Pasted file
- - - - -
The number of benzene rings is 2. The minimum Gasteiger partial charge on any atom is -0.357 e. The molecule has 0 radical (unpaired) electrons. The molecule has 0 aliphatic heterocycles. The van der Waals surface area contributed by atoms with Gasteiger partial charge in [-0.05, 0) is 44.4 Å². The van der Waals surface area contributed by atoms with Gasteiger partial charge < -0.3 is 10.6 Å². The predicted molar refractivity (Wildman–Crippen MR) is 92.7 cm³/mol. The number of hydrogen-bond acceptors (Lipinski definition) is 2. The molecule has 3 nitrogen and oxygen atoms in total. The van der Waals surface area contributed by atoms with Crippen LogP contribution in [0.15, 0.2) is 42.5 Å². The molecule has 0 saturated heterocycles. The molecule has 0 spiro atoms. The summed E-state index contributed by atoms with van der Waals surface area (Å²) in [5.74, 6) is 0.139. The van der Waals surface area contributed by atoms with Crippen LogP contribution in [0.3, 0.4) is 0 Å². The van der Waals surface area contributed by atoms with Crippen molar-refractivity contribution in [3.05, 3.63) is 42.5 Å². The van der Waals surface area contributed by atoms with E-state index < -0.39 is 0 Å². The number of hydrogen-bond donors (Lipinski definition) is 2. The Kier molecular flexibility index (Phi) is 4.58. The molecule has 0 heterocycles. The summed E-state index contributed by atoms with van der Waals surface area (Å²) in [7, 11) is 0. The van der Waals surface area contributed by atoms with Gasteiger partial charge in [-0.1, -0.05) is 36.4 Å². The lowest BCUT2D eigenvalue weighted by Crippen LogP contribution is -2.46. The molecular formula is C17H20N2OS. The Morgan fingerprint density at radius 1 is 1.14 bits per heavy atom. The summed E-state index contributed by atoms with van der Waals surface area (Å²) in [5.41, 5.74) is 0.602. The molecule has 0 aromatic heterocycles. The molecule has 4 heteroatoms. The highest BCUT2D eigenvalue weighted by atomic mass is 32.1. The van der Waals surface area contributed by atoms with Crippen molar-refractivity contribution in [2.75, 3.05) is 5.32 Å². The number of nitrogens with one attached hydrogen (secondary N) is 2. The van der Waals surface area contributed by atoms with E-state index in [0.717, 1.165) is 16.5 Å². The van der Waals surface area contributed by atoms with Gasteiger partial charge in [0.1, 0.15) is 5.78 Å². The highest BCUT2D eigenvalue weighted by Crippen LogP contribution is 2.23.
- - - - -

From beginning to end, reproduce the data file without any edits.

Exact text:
The number of benzene rings is 2. The minimum Gasteiger partial charge on any atom is -0.357 e. The molecule has 0 radical (unpaired) electrons. The molecule has 0 aliphatic heterocycles. The van der Waals surface area contributed by atoms with Gasteiger partial charge in [-0.05, 0) is 44.4 Å². The van der Waals surface area contributed by atoms with Gasteiger partial charge < -0.3 is 10.6 Å². The predicted molar refractivity (Wildman–Crippen MR) is 92.7 cm³/mol. The number of hydrogen-bond acceptors (Lipinski definition) is 2. The molecule has 3 nitrogen and oxygen atoms in total. The van der Waals surface area contributed by atoms with Crippen LogP contribution in [0.15, 0.2) is 42.5 Å². The molecule has 0 saturated heterocycles. The molecule has 0 spiro atoms. The summed E-state index contributed by atoms with van der Waals surface area (Å²) in [5.74, 6) is 0.139. The van der Waals surface area contributed by atoms with Crippen LogP contribution in [0.3, 0.4) is 0 Å². The van der Waals surface area contributed by atoms with Crippen molar-refractivity contribution in [3.05, 3.63) is 42.5 Å². The van der Waals surface area contributed by atoms with E-state index < -0.39 is 0 Å². The number of hydrogen-bond donors (Lipinski definition) is 2. The Kier molecular flexibility index (Phi) is 4.58. The molecule has 0 heterocycles. The summed E-state index contributed by atoms with van der Waals surface area (Å²) in [7, 11) is 0. The van der Waals surface area contributed by atoms with Gasteiger partial charge in [-0.1, -0.05) is 36.4 Å². The lowest BCUT2D eigenvalue weighted by Crippen LogP contribution is -2.46. The molecular formula is C17H20N2OS. The Morgan fingerprint density at radius 1 is 1.14 bits per heavy atom. The summed E-state index contributed by atoms with van der Waals surface area (Å²) in [5.41, 5.74) is 0.602. The molecule has 0 aromatic heterocycles. The molecule has 4 heteroatoms. The highest BCUT2D eigenvalue weighted by atomic mass is 32.1. The van der Waals surface area contributed by atoms with Crippen molar-refractivity contribution in [2.75, 3.05) is 5.32 Å². The number of nitrogens with one attached hydrogen (secondary N) is 2. The van der Waals surface area contributed by atoms with E-state index in [0.717, 1.165) is 16.5 Å². The van der Waals surface area contributed by atoms with Gasteiger partial charge in [0.1, 0.15) is 5.78 Å². The highest BCUT2D eigenvalue weighted by Crippen LogP contribution is 2.23.